It’s important to note that every dietary supplement has its potential benefits and side effects. Not to mention the type of training you’re doing (high-intensity exercise vs. low-intensity exercise) and your primary goal (fat burning, endurance training, or muscle building) may also play a role in the way the pre-workout affects you when training on an empty stomach.
Before taking pre-workout supplements, speak with a qualified health care professional to ensure there are no contraindications.
Pre-Workout Ingredients That Are Likely Fine to Take On an Empty Stomach
The following pre-workout ingredients are less likely to cause issues when taken on an empty stomach. However, there’s always a potential for side effects, so just be cognizant of that.
- Amino Acids (branched-chain amino acids (BCAAs) and essential amino acids (EAAs)
- Highly branched cyclic dextrin
- Choline Bitartrate
- Lion’s Mane
- Beet root extract
The Best Way to Take Pre-Workouts on an Empty Stomach
Regardless of when you train, whether you ate or not, always mix pre-workouts with at least 8 ounces of water. Mixing is especially important if you are training early in the morphing and haven’t had much fluid. Proper hydration is key for optimal performance.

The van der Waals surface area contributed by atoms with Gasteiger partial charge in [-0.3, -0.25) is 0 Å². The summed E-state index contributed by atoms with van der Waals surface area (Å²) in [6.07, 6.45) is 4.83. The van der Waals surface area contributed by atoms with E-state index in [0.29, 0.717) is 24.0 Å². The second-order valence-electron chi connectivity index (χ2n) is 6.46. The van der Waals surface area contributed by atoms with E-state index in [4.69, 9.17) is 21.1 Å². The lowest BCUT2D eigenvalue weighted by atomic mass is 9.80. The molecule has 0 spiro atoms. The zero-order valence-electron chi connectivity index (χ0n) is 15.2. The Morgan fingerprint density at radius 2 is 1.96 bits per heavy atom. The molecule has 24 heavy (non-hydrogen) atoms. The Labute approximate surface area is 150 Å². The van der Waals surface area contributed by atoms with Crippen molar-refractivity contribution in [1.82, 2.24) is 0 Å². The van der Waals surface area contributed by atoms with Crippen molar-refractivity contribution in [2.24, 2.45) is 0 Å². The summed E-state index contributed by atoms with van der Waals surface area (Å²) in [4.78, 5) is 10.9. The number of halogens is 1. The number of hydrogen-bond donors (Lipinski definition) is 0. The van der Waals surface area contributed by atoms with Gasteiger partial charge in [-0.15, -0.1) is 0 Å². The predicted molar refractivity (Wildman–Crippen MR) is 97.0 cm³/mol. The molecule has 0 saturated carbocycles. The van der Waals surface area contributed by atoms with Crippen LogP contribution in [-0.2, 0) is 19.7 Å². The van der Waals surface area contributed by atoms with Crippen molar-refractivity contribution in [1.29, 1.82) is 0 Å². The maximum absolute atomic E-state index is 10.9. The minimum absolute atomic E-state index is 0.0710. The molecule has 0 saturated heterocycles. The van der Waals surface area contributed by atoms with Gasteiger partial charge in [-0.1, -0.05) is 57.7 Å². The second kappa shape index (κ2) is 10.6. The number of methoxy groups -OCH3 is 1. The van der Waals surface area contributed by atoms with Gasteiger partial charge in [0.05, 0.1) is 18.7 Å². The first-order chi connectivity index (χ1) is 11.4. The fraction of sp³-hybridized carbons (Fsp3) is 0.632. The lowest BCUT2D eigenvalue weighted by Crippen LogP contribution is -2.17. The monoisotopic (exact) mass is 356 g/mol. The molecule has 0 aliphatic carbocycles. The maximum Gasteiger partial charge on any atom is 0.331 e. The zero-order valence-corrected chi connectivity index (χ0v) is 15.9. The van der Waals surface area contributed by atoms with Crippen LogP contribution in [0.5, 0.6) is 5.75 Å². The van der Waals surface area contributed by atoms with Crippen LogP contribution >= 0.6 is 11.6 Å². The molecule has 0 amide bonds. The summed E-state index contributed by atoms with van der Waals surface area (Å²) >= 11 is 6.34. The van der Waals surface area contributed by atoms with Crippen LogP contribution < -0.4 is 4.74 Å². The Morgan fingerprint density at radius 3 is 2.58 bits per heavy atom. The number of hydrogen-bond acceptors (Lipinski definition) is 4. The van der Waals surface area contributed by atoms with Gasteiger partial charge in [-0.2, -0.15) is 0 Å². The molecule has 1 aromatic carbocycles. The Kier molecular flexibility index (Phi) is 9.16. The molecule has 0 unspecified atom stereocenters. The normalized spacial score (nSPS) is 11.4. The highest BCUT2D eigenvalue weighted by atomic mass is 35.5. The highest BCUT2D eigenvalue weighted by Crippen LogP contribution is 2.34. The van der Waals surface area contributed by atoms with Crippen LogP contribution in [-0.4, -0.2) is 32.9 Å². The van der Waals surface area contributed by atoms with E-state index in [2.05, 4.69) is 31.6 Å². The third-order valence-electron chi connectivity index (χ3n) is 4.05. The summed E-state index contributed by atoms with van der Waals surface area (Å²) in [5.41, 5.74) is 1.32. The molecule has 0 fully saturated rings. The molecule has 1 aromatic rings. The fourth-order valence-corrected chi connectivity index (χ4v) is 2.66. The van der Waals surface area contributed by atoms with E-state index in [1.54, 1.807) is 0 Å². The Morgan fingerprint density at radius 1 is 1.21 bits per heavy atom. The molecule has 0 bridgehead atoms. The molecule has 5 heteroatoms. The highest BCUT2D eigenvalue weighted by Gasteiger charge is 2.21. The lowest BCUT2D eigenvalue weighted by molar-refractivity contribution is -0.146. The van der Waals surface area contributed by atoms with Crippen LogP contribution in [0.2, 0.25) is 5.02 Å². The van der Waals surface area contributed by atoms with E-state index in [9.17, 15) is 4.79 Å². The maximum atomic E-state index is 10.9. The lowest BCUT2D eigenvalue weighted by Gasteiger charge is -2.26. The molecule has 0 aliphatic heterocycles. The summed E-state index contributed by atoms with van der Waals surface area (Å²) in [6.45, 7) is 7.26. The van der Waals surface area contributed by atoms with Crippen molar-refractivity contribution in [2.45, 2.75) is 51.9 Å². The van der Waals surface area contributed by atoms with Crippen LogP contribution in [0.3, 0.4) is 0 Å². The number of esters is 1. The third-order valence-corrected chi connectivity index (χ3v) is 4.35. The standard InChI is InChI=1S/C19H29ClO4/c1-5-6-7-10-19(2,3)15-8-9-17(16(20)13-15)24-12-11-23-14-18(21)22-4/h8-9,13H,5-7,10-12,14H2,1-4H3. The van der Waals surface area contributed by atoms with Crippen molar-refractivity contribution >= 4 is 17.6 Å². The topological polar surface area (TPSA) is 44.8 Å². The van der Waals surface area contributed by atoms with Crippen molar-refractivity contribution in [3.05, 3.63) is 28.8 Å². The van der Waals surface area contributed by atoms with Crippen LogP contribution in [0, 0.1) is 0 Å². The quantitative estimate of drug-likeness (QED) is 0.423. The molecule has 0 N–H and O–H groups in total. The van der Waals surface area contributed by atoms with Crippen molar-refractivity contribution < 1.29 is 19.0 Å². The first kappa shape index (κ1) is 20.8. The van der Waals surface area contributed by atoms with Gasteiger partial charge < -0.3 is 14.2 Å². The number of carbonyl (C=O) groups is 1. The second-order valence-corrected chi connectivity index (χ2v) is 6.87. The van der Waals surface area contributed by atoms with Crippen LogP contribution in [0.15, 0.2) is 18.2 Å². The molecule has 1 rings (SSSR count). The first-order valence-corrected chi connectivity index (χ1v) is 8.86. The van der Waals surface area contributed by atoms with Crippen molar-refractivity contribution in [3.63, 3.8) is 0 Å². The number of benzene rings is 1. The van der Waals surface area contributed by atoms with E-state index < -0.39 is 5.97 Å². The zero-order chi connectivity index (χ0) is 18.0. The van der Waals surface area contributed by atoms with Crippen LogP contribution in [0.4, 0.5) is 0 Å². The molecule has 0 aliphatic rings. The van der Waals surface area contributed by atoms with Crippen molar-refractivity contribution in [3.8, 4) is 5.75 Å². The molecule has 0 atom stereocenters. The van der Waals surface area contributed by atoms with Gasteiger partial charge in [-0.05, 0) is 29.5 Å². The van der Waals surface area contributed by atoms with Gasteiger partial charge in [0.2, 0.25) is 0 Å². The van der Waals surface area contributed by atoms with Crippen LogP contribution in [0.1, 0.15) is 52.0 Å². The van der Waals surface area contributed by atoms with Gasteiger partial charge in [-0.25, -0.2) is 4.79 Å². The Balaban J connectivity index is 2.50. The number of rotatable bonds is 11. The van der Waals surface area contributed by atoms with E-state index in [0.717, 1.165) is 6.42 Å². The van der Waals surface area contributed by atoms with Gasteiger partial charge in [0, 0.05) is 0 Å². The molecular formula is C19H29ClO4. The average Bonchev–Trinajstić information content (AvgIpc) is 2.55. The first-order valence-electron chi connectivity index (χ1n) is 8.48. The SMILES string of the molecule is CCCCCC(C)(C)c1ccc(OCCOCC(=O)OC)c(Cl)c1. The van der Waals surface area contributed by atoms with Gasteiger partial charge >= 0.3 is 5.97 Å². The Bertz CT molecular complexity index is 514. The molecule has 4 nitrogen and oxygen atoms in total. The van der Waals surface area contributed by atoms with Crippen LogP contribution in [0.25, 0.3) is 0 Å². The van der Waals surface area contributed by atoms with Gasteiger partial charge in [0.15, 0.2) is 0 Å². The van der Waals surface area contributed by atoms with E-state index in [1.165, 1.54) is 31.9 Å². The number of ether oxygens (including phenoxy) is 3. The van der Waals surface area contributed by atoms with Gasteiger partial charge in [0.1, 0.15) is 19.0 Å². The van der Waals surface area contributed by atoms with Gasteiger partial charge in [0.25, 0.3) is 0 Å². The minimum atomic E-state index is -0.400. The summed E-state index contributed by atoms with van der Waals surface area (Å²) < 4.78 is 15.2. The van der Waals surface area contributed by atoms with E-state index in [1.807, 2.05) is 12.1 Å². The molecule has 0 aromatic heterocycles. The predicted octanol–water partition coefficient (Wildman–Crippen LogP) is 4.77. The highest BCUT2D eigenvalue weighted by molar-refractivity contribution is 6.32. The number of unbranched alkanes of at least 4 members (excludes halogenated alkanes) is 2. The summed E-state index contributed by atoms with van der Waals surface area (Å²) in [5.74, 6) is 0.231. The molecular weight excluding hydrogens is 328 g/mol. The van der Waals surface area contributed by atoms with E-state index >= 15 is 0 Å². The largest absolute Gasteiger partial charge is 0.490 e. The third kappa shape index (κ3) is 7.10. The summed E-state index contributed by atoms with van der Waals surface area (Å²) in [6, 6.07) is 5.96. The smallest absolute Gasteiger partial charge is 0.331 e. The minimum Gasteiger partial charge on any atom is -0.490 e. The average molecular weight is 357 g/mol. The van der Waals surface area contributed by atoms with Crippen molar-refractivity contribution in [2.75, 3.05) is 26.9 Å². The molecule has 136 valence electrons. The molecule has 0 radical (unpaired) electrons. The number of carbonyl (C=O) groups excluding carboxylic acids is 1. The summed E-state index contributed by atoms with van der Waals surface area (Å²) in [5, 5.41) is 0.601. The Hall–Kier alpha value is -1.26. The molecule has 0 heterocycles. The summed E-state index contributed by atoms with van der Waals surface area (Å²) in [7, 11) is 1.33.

Furthermore, it’s a good idea to take pre-workout supplements at least 15 minutes before you train to allow the ingredients to be digested and absorbed. Check out the suggested use section on your pre-workout supplement for further instructions.
Pre-workouts are incredibly popular and often touted for the array of benefits they may provide, such as increased focus, better energy levels, bigger pumps, and more lean muscle mass growth. However, even the best pre-workout supplements have the potential to cause issues, especially when ingested on an empty stomach.
In general, it’s fine to take most pre-workout supplements on an empty stomach, but there are a few factors to consider. First, pre-workouts express their effects much quicker when taken on an empty stomach.
Secondly, several pre-workout ingredients are more likely to cause side effects, most notably stimulants. Thirdly, training on an empty stomach may not be ideal for muscle growth because of the heightened muscle catabolism. So depending on your goal (fat burning, muscle building, endurance, etc.), consider eating beforehand anyways.
Since there are so many factors to consider for this question, such as the type of pre-workout, individual’s goals, training style, etc., the best way to find out is to test it out for yourself and see if taking a pre-workout on an empty stomach suits you or not.